The Woolsey Fire, which burst alive in the mountains above Malibu in the early morning on Friday, November 9, 2018, turned out to be the worst fire Los Angeles has ever seen and one of the most destructive blazes in California history. The fire consumed 100,000 acres and forced more than 300,000 to evacuate. Nearly 2,000 homes and structures were lost. Three people were killed. In my Malibu Park neighborhood of 275 houses, approximately 180 were destroyed, and seventeen of nineteen homes on my street alone burned to the ground.
Ours was one of the few to survive.
At the time the fire advanced on my house, there wasn’t a single fire engine in the area, let alone planes or helicopters dropping water or fire-retardant chemicals. Somehow there were more children fighting the blaze than there were firefighters. My sixteen-year-old, Davis, was one of them. Garden hoses in hand, legs braced against the searing winds, he and I were pushing the very edge of judgment and safety in our desperation to protect our home.
Over a decade earlier, a surfer buddy, Tim, once told me what gear to buy for the inevitable wildfire. A longtime Malibu local, he’d fought many fires. He explained that the hydrant water would run out, so it was essential that I have a fire pump and my own water source. I glanced toward our hot tub and hoped it would be enough.
In our garage, I grabbed the giant blue jug of Phos-Chek that had sat untouched for years. I poured a bunch of the fire retardant into a canister we’d attached to the fire hose. My wife, Gardia, turned on the nozzle and blasted our house with foamy water while I rejoined Davis to keep wetting down the grounds with garden hoses. In that moment, the three of us moving in sync—Gardia sweeping the fluming spray back and forth across the siding and windows, Davis arcing water onto the plants, my own spray attacking the trees—I felt a surge of pride and exhilaration. We were going to beat this thing.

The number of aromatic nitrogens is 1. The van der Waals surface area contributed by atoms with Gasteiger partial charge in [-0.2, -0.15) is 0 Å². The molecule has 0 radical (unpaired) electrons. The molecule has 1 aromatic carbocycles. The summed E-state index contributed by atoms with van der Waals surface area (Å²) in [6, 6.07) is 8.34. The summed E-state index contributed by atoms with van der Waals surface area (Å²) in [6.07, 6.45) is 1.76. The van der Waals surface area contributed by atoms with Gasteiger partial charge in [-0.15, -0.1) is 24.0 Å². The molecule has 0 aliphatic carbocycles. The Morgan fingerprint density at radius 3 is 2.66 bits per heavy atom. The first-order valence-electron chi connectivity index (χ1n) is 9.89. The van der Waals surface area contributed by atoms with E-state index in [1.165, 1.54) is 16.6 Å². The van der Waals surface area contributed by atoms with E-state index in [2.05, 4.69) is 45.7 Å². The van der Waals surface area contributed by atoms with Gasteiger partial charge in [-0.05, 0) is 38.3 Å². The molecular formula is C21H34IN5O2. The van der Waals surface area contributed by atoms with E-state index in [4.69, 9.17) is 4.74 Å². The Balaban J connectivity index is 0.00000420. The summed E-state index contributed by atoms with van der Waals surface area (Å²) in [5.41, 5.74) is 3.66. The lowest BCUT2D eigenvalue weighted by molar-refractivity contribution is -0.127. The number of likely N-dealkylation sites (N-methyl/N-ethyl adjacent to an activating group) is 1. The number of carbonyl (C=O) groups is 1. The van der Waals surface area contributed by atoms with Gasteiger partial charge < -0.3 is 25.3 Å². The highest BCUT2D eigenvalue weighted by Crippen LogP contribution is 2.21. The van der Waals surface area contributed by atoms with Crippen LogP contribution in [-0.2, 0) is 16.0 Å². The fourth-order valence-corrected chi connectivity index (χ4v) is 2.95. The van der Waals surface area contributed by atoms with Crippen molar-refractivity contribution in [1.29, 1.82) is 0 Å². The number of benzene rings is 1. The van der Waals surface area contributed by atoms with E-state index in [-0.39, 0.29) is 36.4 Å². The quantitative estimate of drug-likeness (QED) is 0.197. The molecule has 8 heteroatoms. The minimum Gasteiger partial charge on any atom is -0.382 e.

That’s when the fire left the ridgeline and lunged at us. One moment it was up there, the next it was right next to us. It may as well have teleported.
“We gotta go,” Gardia shouted. She dragged the hose down the driveway behind her, dousing every last inch of the house as she ran. She dropped it and jumped into her car.
I threw my hose down next to Davis, and fire exploded onto the ground between us as if it had been thrown. In seconds, we were in my car ready to follow Gardia. Through the windshield, I saw that I’d left the garden hose on. A sprinkler once broke on our property, and the water bill was astronomical. I jumped out of the car and started toward the driveway to turn off the water.
Embers and debris bombarded me before I could go ten feet. The blistering force of the wind nearly knocked me over, and I could feel my balance slip, the hairs on my forearm crackling along my skin. I bent to turn off the water and in a whoosh, like a blazing genie materializing from a giant lamp, a tornado made of fire appeared in front of me. At the far edge of the burning world, I heard my son scream, “Dad!”
And that was when I knew he was going to watch me die.
Writing a book about our harrowing experience was never a thought in my mind—until I received an email from the New York Times. An editor wanted to know if I’d heard any good fire stories. When I told him what my family had been through, he asked me to write an Op-Ed. The essay was eventually published by the Los Angeles Times.
I didn’t write anything else for a long time. A friend begged me to collaborate with him on a book about the Woolsey Fire.
“Or a movie,” he said when he came to visit me in the hotel my family lived in while our home was remediated from toxic ash and soot.